12. In the backdrop of the scheme of the above Acts in mind, let me now consider the submissions made by the learned counsel for petitioners. According to the learned counsel for petitioners when both the enactments were enacted by the Parliament i.e., both are Central enactments, the later enactment shall prevail over the earlier enactment and by virtue of Article 372 of the Constitution of India, the provisions contained in the earlier enactment insofar as similar provisions in the later enactment shall be deemed to have been impliedly repealed though there is no specific provision for such repeal. In support of the said submission, the learned counsel would rely upon the judgment of the Supreme Court in "ASHOKA MARKETING LTD. AND ANOTHER v. PUNJAB NATIONAL BANK AND OTHERS (AIR 1991 SC 855)". The facts of that case are as follows. Certain buildings originally belonged to Punjab National Bank Limited, a banking company, were leased out to M/s Ashoka Marketing Limited and M/s Sahu Jain Services Limited. After the enactment of Banking Companies (Acquisition and Transfer of Undertakings) Act 1970, the undertaking of Punjab National Bank Limited was transferred and vested in Punjab National Bank, a body corporate constituted under the provisions of the said Act and hence both M/s Ashoka Marketing Limited and M/s Sahu Jain Services Limited became the tenants of Punjab National bank. Action was initiated by Punjab National Bank by issuing notice under Section 106 of the Transfer of Property Act for eviction. Thereafter, under the provisions of Delhi Rent Control Act 1958, proceedings were initiated. Objection was raised to those proceedings on the ground that the proceedings for eviction under Rent Control Act were not maintainable in view of the provisions contained in the Public Premises Act, 1971. The Rent Control Act being the earlier provision when both M/s Ashoka Marketing Limited and M/s Sahu Jain Services Limited were inducted as tenants, the applicability of the provisions of Public Premises (Eviction of Unauthorised Occupants) Act, 1971 came up for consideration before the Supreme Court. After a detailed discussion on various provisions of the Rent Control Act and the Public Premises Act, both the Acts were enacted by the same legislature viz., the Parliament in exercise of the legislative powers under the concurrent list, the Supreme Court held as under:- "The Rent Control Act makes a departure from the general law regulating the relationship of landlord and tenant contained in the Transfer of Property Act inasmuch as it makes provision for determination of standard rent, it specifies the grounds on which a landlord can seek the eviction of a tenant, it prescribes the forum for adjudication of disputes between landlords and tenants and the procedure which has to be followed in such proceedings. The Rent Control Act can, therefore, be said to be a special statute regulating the relationship of landlord and tenant in the Union Territory of Delhi. The Public Premises Act makes provision for a speedy machinery to secure eviction of unauthorised occupants from public premises. As opposed to the general law which provides for filing of a regular suit for recovery of possession of property in a competent Court and for trial of such a suit in accordance with the procedure laid down in the Code of Civil Procedure, the Public Premises Act confers the power to pass an order for eviction of an unauthorised occupant in a public premises on a designated officer and prescribes the procedure to be followed by the said officer before passing such an order. Therefore, the Public Premises Act is also a special statute relating to eviction of unauthorised occupants from public premises. In other words, both the enactments, namely, the Rent Control Act and the Public Premises Act, are special statutes in relation to the matters dealt with therein. Since, the Public Premises Act is a special statute and not a general enactment the exception contained in the principle that a subsequent general law cannot derogate from an earlier special law cannot be invoked and in accordance with the principle that the later laws abrogate earlier contrary laws, the Public Premises Act must prevail over the Rent Control Act. The principle which emerges from these decisions is that in the case of inconsistency between the provisions of two enactments, both of which can be regarded as Special in nature, the conflict has to be resolved by reference to the purpose and policy underlying the two enactments and the clear intendment conveyed by the language of the relevant provisions therein. We propose to consider this matter in the light of this principle." Holding so, the Supreme Court finally held as under:- "It would thus appear that, while the Rent Control Act is intended to deal with the general relationship of landlords and tenants in respect of premises other than Government premises, the Public Premises Act is intended to deal with speedy recovery of possession of premises of public nature, i.e. property belonging to the Central Government, or Companies in which the Central Government has substantial interest or Corporations owned or controlled by the Central Government and certain corporations, institutions, autonomous bodies and local authorities. The effect of giving overriding effect to the provisions of the Public Premises Act over the Rent Control Act, would be that buildings belonging to Companies, Corporations and autonomous bodies referred to in S.2(e) of the Public Premises Act would be excluded from the ambit of the Rent Control Act in the same manner as properties belonging to the Central Government. The reason underlying the exclusion of property belonging to the Government from the ambit of the Rent Control Act, is that the Government while dealing with the citizens in respect of property belonging to it would not act for its own purpose as a private landlord but would act in public interest. What can be said with regard to Government in relation to property belonging to it can also be said with regard to companies, corporations and other statutory bodies mentioned in S.2(e) of the Public Premises Act. In our opinion, therefore, keeping in view the o bject and purpose underlying both the enactments viz., the Rent Control Act and the Public Premises Act, the provisions of the Public Premises Act have to be construed as overriding the provisions contained in the Rent Control Act."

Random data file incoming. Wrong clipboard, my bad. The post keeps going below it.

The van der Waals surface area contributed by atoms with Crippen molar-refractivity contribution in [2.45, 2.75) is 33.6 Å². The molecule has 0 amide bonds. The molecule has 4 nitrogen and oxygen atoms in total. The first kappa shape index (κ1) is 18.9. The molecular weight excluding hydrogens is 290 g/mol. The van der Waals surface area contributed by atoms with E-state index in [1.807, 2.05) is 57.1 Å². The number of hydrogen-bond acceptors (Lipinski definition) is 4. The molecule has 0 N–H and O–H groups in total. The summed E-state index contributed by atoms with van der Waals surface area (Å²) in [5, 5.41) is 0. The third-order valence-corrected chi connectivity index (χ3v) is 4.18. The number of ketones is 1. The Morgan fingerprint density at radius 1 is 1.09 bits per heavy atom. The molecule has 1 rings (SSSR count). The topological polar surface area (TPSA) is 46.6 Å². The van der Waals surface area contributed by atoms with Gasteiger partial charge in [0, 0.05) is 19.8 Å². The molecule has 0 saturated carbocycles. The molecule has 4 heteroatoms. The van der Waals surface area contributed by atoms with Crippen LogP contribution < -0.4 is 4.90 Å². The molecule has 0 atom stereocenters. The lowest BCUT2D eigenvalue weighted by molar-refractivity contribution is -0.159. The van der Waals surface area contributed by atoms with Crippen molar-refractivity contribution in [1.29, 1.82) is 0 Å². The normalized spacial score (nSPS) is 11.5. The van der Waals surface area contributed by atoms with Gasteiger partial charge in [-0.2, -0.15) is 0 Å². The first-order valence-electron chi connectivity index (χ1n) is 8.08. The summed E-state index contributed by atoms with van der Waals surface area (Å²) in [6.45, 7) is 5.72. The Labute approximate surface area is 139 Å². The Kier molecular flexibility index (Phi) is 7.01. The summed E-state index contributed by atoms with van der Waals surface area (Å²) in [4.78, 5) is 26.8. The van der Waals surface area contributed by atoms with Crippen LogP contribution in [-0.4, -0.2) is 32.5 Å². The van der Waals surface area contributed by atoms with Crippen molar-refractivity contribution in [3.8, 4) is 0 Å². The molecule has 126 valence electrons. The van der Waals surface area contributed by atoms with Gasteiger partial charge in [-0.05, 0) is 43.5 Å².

13. Pharmacy Act provides for framing of Education Regulations under Section 10 of the Act and Education Regulation 1991 has also been framed providing the minimum qualification for admission to Diploma in Pharmacy, courses of study, syllabi, approval of the authority conducting the courses and conduct of examinations. Similarly, AICTE Act also provides for grant of permission to establish new dental college, new courses of study, laying down norms and standards, syllabi, etc., for the students to be admitted into the course and for taking examinations. Both the Acts lay down norms and standards for courses of study in Pharmacy and hence, both the Acts are two parallel enactments relating to co-ordination and determination of standards in the colleges and institutions offering courses in pharmacy, thus occupying the same field. In view of the above, it has to be now considered as to which of the Authorities under the two enactments would regulate and control the college in the matter of laying down norms and standards for courses in pharmacy. The AICTE Act being the later enactment is referable to Entry 66 of List-I of Seventh Schedule to the Constitution which reads as follows, "co-ordination and determination of standards in institutions for higher education or research and scientific and technical institutions". Legislatures were conscious of the existence of the Pharmacy Act, 1948 and the formation of Central Council and State Council for the purpose of enrolling names in the register to enable the candidates to practice in the profession, while they enacted All India Council for Technical Education Act, 1987. Definition of Technical Education in the AICTE Act includes pharmacy also. The definition of the Council under Section 3(4)(m)(v) provides for the representation of the Pharmacy Council of India also in the AICTE. The Council under the AICTE is more comprehensive and wider in its constitution which includes representatives from almost all departments of education including Central Advisory Board of Education, Association of Indian Universities, University Grants Commission etc., when compared to the Central Council under the Pharmacy Act which has no such representation from various departments of education. Such a Council formed under the AICTE Act framed regulations laying down norms and standards for the courses, etc. The AICTE Act is an enactment in order to regulate the technical education including the pharmacy and for establishment of AICTE with a view to proper planning and coordinated development of technical education system throughout the country, the promotion of qualitative improvement of such education in relation to the planned quantitative growth and regulation and proper maintenance of norms and standards in the technical education system and for the matters connected therewith. It may be also relevant to note that while AICTE framed norms and standards for pharmacy programmes, also took note of the Education Regulation, 1991 framed by the Pharmacy Council of India under Section 10 of the Pharmacy Act, approved by the Government of India, Ministry of Health and notified in Gazette of India dated 11.7.92 as well the consequential amendment of Education (Amendment) Regulation, 1994 notified on 9.7.94. The norms contained in the Education Regulation, 1991 have almost been adopted by the AICTE and there is no much of difference in the norms of AICTE and Pharmacy Council. Therefore, it must be held that the legislature while enacting AICTE Act intended that the said Act should govern the technical education including pharmacy, more particularly, in regard to the laying of norms and standards in the technical system. At this juncture, it must be pointed out that the Pharmacy Act is a preconstitutional statute enacted prior to the Constitution and was in force from the year 1948. The AICTE Act is referable to Entry 66 of List I of Seventh Schedule to the Constitution of India. The AICTE Act covers the same field which was earlier covered by the Pharmacy Act, particularly, laying down norms and standards for studies in the field of pharmacy. Therefore, in terms of Article 372 of the Constitution of India, the AICTE Act to the extent it covers the same field as covered by the Pharmacy Act will prevail and the provisions of the Pharmacy Act to that extent would yield to the AICTE Act. When both the enactments are traceable to the power of the same legislature, on the same subject viz., the Parliament, the later enactment viz., the AICTE Act which is a special enactment insofar as laying down the norms and standards for courses, etc., shall override the provisions of Pharmacy Act and the Education Regulation, 1991 insofar as it prescribes norms and standards for admissions and examinations to Pharmacy course. Hence, provisions of Section 10 to 15 of the Pharmacy Act shall be deemed to be inoperative insofar they relate to admission of students, syllabi, course of study and the examination and for that matter, the approval for pharmacy course. Consequently, the provisions of AICTE Act alone shall regulate and control the colleges in the matter of laying down norms and standards for courses in pharmacy. When once the norms and standards prescribed by the AICTE is adopted by the college and the students have undergone the course under the prescribed syllabi, and the students were also allowed to sit for examination by the University on the strength of the application granted to the college and indisputed the students also became successful in the examination, neither the Central Pharmacy Council nor the State Pharmacy Council could insist for approval of the course under the provisions of the Pharmacy Act for entering the names of those students in the register of pharmacist maintained by State and Central Councils. Facts of the cases here reveal that the college in question obtained the approval from the State Government to start the college to impart Pharmacy courses and the University also granted affiliation to the college on the basis of the approval granted by the AICTE and more particularly, the students who have also undergone the prescribed syllabi which has been adopted by the AICTE for the students to undergo the course and on further fact that the University has also conferred the Degrees on the petitioners for having successfully completed the course, the petitioners are entitled to get themselves registered before the State Council in the register maintained by the State and consequently in the register maintained by the Central Council. Hence, I have no hesitation to hold that the petitioners are entitled to succeed in the writ petitions. Consequently, the Registrar, Tamil Nadu Pharmacy Council, Chennai is directed to entertain the applications from the petitioners in both the writ petitions for entering their names in the register maintained by the State Council and take further action to forward the same to the Central Council to enable the Central Council to again enter their names in the register maintained by the Central Council, so as to enable the petitioners to practice as Pharmacists. With the above direction, both the writ petitions are allowed. No costs. Consequently, the connected W.P.M.P. is closed.
1. The Vice Chancellor
Tamil Nadu Dr.M.G.R. Medical University
Guindy, Chennai-600 032
2. The Chairman
All India Council for Technical Education
3. The Registrar
Tamil Nadu Pharmacy Council
Government Shopping Complex
First Floor, 100 Feet Road
Vadapalani, Chennai 600 024
4. The Secretary
Pharmacy Council of India
Combined Councils Building
Kotla Road, New Delhi
5. The Secretary to the
Government of Tamil Nadu
Higher Education Department
Fort St. George, Chennai-9
Order in W.P.Nos.4248 and 20477 of 2001